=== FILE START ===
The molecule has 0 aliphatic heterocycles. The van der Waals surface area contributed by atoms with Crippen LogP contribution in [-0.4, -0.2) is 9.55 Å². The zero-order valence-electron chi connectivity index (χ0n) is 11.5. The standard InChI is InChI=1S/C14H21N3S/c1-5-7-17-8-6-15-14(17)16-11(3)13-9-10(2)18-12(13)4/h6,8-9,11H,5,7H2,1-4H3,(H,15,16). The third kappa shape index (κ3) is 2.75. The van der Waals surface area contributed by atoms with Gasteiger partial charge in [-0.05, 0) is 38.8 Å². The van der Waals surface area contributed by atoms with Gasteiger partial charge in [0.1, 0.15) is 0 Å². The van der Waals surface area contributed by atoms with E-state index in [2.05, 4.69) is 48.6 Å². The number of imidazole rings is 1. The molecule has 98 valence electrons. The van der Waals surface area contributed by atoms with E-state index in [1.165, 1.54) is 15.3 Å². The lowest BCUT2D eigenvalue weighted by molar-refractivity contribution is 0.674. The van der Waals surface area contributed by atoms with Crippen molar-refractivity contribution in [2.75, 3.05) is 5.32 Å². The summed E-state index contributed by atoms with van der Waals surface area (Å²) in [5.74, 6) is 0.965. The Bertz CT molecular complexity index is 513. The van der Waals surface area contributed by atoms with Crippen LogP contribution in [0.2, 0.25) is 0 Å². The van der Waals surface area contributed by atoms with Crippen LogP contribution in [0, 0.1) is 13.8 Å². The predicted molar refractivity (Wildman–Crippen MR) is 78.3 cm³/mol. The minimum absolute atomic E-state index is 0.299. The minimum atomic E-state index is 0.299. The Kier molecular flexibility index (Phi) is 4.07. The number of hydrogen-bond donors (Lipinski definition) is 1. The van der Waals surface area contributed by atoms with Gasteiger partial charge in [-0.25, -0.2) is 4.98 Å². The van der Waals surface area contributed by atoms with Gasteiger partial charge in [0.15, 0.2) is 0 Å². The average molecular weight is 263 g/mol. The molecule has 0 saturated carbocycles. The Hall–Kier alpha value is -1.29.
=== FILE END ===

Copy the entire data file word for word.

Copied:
The molecule has 0 aliphatic heterocycles. The van der Waals surface area contributed by atoms with Crippen LogP contribution in [-0.4, -0.2) is 9.55 Å². The zero-order valence-electron chi connectivity index (χ0n) is 11.5. The standard InChI is InChI=1S/C14H21N3S/c1-5-7-17-8-6-15-14(17)16-11(3)13-9-10(2)18-12(13)4/h6,8-9,11H,5,7H2,1-4H3,(H,15,16). The third kappa shape index (κ3) is 2.75. The van der Waals surface area contributed by atoms with Gasteiger partial charge in [-0.05, 0) is 38.8 Å². The van der Waals surface area contributed by atoms with Gasteiger partial charge in [0.1, 0.15) is 0 Å². The van der Waals surface area contributed by atoms with E-state index in [2.05, 4.69) is 48.6 Å². The number of imidazole rings is 1. The molecule has 98 valence electrons. The van der Waals surface area contributed by atoms with E-state index in [1.165, 1.54) is 15.3 Å². The lowest BCUT2D eigenvalue weighted by molar-refractivity contribution is 0.674. The van der Waals surface area contributed by atoms with Crippen molar-refractivity contribution in [2.75, 3.05) is 5.32 Å². The summed E-state index contributed by atoms with van der Waals surface area (Å²) in [5.74, 6) is 0.965. The Bertz CT molecular complexity index is 513. The van der Waals surface area contributed by atoms with Crippen LogP contribution in [0.2, 0.25) is 0 Å². The van der Waals surface area contributed by atoms with Crippen LogP contribution in [0, 0.1) is 13.8 Å². The predicted molar refractivity (Wildman–Crippen MR) is 78.3 cm³/mol. The minimum absolute atomic E-state index is 0.299. The minimum atomic E-state index is 0.299. The Kier molecular flexibility index (Phi) is 4.07. The number of hydrogen-bond donors (Lipinski definition) is 1. The van der Waals surface area contributed by atoms with Gasteiger partial charge in [-0.25, -0.2) is 4.98 Å². The van der Waals surface area contributed by atoms with Gasteiger partial charge in [0.15, 0.2) is 0 Å². The average molecular weight is 263 g/mol. The molecule has 0 saturated carbocycles. The Hall–Kier alpha value is -1.29.